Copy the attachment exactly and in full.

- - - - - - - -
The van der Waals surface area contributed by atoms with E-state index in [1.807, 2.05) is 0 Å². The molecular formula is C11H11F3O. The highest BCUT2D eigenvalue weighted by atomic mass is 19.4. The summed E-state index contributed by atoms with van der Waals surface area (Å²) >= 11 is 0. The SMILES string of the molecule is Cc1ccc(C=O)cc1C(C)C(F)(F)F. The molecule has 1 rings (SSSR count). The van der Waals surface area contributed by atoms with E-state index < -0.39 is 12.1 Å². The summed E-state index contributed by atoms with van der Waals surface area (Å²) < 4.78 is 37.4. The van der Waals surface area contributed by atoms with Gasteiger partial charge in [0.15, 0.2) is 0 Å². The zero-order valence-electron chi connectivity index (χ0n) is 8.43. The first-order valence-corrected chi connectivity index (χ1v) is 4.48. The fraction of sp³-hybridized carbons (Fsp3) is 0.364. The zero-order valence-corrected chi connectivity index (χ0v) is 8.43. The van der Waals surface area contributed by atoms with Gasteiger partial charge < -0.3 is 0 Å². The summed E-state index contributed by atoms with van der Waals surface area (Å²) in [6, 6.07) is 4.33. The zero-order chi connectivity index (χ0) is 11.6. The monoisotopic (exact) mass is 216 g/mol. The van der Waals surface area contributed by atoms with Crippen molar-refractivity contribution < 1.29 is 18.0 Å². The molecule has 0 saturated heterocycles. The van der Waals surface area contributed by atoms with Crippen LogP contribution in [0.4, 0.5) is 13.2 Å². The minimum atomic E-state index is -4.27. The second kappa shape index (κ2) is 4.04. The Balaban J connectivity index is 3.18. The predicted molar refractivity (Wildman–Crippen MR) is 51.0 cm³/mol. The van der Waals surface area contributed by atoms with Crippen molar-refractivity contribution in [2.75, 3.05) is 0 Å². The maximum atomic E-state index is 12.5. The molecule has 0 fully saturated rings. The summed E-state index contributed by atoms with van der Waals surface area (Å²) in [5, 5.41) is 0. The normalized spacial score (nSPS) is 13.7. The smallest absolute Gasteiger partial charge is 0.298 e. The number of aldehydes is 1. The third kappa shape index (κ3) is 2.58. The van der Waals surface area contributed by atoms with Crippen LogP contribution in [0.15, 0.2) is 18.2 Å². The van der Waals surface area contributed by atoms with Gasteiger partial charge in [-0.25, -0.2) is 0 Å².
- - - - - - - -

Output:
The van der Waals surface area contributed by atoms with E-state index in [1.807, 2.05) is 0 Å². The molecular formula is C11H11F3O. The highest BCUT2D eigenvalue weighted by atomic mass is 19.4. The summed E-state index contributed by atoms with van der Waals surface area (Å²) >= 11 is 0. The SMILES string of the molecule is Cc1ccc(C=O)cc1C(C)C(F)(F)F. The molecule has 1 rings (SSSR count). The van der Waals surface area contributed by atoms with E-state index < -0.39 is 12.1 Å². The summed E-state index contributed by atoms with van der Waals surface area (Å²) < 4.78 is 37.4. The van der Waals surface area contributed by atoms with Gasteiger partial charge in [0.15, 0.2) is 0 Å². The zero-order valence-electron chi connectivity index (χ0n) is 8.43. The first-order valence-corrected chi connectivity index (χ1v) is 4.48. The fraction of sp³-hybridized carbons (Fsp3) is 0.364. The zero-order valence-corrected chi connectivity index (χ0v) is 8.43. The van der Waals surface area contributed by atoms with Gasteiger partial charge < -0.3 is 0 Å². The summed E-state index contributed by atoms with van der Waals surface area (Å²) in [6, 6.07) is 4.33. The zero-order chi connectivity index (χ0) is 11.6. The monoisotopic (exact) mass is 216 g/mol. The van der Waals surface area contributed by atoms with Crippen molar-refractivity contribution < 1.29 is 18.0 Å². The molecule has 0 saturated heterocycles. The van der Waals surface area contributed by atoms with Crippen LogP contribution in [0.4, 0.5) is 13.2 Å². The minimum atomic E-state index is -4.27. The second kappa shape index (κ2) is 4.04. The Balaban J connectivity index is 3.18. The predicted molar refractivity (Wildman–Crippen MR) is 51.0 cm³/mol. The van der Waals surface area contributed by atoms with Crippen molar-refractivity contribution in [2.75, 3.05) is 0 Å². The maximum atomic E-state index is 12.5. The molecule has 0 fully saturated rings. The summed E-state index contributed by atoms with van der Waals surface area (Å²) in [5, 5.41) is 0. The normalized spacial score (nSPS) is 13.7. The smallest absolute Gasteiger partial charge is 0.298 e. The number of aldehydes is 1. The third kappa shape index (κ3) is 2.58. The van der Waals surface area contributed by atoms with Crippen LogP contribution in [0.15, 0.2) is 18.2 Å². The van der Waals surface area contributed by atoms with Gasteiger partial charge in [-0.25, -0.2) is 0 Å².